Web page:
|Parameter||Type 1 diabetes||Control subjects||P|
|Age (years)||48 ±11||45 ± 13||0.444|
|BMI (kg/m2)||25 ± 3||24 ± 4||0.2105|
|MBP (mmHg)||91 ± 11||92 ± 11||0.5775|
|FPG (mg/dL)||167 ± 63||90 ± 10||<0.0001|
|HbA1c (mmol/mol)||67 ± 9||38 ± 2||<0.0001|
|Fructosamine (µmol/L)||349 ± 36||231 ± 15||<0.0001|
|Creatinine (mg/dL)||0.85 ± 0.14||0.86 ± 0.20||0.464|
|Neutrophils (/µL)||4024 ± 1521||3646 ± 733||0.307|
|Lymphocytes (/µL)||2308 ± 754||1952 ± 420||0.061|
|T CD4+ (%)||47.0 [14.5]||47.0 [10.0]||0.6920|
|Treg (%)||5.4 [2.3]||4.9 [1.7]||0.4759|
|CM Treg (%)||52.8 [16.3]||44.2 [17.4]||0.0129|
|Naïve Treg (%)||15.9 [12.5]||12.9 [9.8]||0.2347|
|EM Treg (%)||27.8 [9.1]||37.6 [16.4]||0.0014|
Table 1: Clinical, laboratory, andimmunophenotypic characteristics of study participants, control subjects and patients with type 1 diabetes.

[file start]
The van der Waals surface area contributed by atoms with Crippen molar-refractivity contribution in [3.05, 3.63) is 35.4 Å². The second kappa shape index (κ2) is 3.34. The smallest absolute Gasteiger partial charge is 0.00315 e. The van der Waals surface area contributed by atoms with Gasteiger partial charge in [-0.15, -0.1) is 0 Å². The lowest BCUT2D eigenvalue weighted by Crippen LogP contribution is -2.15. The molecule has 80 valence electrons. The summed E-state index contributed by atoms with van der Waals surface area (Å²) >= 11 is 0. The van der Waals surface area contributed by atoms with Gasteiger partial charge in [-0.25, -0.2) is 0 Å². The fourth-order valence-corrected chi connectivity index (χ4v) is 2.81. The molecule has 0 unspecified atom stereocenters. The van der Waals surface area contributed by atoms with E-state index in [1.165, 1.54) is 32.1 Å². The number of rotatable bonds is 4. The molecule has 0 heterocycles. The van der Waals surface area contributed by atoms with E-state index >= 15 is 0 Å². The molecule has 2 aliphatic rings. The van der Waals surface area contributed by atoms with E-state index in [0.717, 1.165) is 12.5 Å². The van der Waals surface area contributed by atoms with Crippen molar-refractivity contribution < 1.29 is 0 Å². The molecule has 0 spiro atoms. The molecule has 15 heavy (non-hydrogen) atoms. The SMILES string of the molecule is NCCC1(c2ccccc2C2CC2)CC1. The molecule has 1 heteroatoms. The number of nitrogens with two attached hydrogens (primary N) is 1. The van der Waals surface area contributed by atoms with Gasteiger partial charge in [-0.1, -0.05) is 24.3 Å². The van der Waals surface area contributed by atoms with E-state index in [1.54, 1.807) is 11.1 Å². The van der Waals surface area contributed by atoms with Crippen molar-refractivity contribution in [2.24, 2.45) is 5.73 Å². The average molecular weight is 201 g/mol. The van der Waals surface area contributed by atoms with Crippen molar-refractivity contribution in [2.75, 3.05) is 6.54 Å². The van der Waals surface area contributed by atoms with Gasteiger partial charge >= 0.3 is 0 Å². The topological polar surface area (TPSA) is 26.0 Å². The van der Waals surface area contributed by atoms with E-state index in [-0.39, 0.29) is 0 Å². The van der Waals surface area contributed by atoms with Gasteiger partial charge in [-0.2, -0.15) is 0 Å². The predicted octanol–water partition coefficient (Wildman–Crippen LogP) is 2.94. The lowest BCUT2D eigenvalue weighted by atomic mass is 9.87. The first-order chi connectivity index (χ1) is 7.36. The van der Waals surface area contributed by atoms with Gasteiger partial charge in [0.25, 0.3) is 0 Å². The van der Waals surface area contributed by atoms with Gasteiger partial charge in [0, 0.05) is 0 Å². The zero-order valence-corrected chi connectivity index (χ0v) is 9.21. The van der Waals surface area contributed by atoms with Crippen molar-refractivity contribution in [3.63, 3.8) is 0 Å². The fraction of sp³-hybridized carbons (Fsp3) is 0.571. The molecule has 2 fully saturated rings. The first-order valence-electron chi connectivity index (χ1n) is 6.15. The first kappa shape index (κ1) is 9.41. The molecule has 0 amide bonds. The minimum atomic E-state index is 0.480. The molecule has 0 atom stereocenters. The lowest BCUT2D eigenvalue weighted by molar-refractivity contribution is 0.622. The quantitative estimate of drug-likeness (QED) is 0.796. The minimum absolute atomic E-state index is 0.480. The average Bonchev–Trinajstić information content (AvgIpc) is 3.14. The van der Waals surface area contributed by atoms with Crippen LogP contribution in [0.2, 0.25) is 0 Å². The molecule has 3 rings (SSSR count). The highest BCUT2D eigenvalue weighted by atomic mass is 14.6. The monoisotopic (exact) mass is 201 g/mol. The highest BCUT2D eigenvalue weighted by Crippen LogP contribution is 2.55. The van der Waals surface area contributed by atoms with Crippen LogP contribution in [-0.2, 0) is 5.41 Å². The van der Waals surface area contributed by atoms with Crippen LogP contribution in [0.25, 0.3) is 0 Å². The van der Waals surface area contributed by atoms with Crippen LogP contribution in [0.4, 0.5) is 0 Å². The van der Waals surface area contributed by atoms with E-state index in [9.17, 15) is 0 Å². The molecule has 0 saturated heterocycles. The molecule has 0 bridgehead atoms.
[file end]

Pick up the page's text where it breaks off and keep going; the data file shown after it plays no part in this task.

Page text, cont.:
Eight-colour immunophenotypic analyses were performed on peripheral whole blood lymphocytes by the standard direct immunofluorescence technique using flow cytometry (FACSCanto II, BD Biosciences, Milan, Italy) with a panel of monoclonal antibodies (mAb, Becton Dickinson Immunocytometry Systems, San Jose, California, USA). The following antibody clones were used: allophycocyanin (APC)-Cy7-conjugated mAb against CD45 (2D1), Horizon V500-conjugated mAb against CD4 (RPA-T4), APCconjugated mAb against CD25 (2A03), APC-conjugated mAb against CD27 (L128), Horizon V450-conjugated mAb against CD197 (CCR7, 150503), phycoerythrin (PE)-conjugated mAb against CD45RA (HI100), PE-conjugated mAb against CD26 (M-A261), Fluorescein Isothiocyanate (FITC)-conjugated mAb against CLA (HECA- 452). A minimum of 100,000 events for sample was acquired. Postacquisition analysis was performed using FlowJo software (Tree Star Inc). A representative gating strategy for Treg immuniphenotyping by flow cytometry is shown in figure 1. Briefly, lymphocytes were gated according to their CD45 intensity and side-scatter characteristics. Then a gate was placed around the CD4+ population followed by a gate on the CD25+CD127lo/- population, and then gates were applied for sorting CD45RA+ and CD45RA- populations. Finally, the sorted cells were analysed to assess the intensity of CD26 and CLA intensity.